Flat rate pricing is a pricing model that charges a single amount per month or year for all features and all levels of access. For instance, Youtube Premium works like that. Every month I pay the same cost to watch videos with no ads.
The good thing about flat pricing is that you don’t overwhelm your users with three or five options they have to choose from. The bad thing is that one-size-fits-all pricing in most cases fits none. Small businesses probably want a cheaper plan, while big enterprises are looking for more features or a custom approach. So they both will probably choose a competitor with tiered plans.
Flat pricing not only limits your customers’ choice but also limits you from earning additional revenue for additional value.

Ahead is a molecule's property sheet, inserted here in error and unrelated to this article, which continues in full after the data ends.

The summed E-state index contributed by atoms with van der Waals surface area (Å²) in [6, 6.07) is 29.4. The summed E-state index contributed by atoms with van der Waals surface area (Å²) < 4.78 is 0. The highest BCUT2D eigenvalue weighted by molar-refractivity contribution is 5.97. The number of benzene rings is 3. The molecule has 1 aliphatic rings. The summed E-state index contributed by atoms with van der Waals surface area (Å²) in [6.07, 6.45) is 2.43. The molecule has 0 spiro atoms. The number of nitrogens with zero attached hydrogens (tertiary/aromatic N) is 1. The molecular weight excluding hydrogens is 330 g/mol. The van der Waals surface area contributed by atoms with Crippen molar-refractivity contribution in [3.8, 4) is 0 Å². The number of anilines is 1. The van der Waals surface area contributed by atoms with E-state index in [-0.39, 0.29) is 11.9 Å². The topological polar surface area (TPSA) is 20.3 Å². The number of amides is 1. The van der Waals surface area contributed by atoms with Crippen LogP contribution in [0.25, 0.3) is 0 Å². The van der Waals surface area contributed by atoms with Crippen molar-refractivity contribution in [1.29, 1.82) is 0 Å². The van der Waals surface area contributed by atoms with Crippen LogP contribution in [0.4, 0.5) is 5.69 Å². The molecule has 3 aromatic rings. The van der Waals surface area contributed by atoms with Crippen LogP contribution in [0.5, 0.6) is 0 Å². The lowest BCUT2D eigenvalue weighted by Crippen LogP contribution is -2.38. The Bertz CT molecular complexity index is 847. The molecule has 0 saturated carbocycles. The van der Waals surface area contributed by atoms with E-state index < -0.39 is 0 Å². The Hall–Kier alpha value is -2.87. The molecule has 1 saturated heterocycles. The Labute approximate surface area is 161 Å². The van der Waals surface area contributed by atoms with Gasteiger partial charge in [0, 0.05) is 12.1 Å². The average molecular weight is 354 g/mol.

You probably treat your product as a set of features, so it seems intuitive to make customers pay for different features within each tier — the higher price, the more functionality.
The hard truth is that customers don’t care about your features, and don’t want to pay for them. So unless, quite by accident, your product’s value perfectly aligns with your features list, we need another principle for division into tiers. It’s okay to put more fun features in the higher plans, but in most cases, features wouldn’t be your primary metric.
Looks like pricing should align carefully with how your customers value your product and its features. Time to look for your core value metric — what exactly you’re charging for.
If you’re selling coffee, your value metric is a cup of coffee, and the more cups customers buy, the more they pay. If you’re a CRM tool like Salesforce, you could charge for a number of sales reps plugged into an app.
It works for Salesforce because their product’s value aligns pretty well with the number of users. As ProfitWell’s Patrick Campbell noted, “5 seats at Salesforce, for a company that only needs 5 seats, doesn’t seem expensive at all. And, 500 seats at a huge organization, on the other hand, is just the cost of doing business.”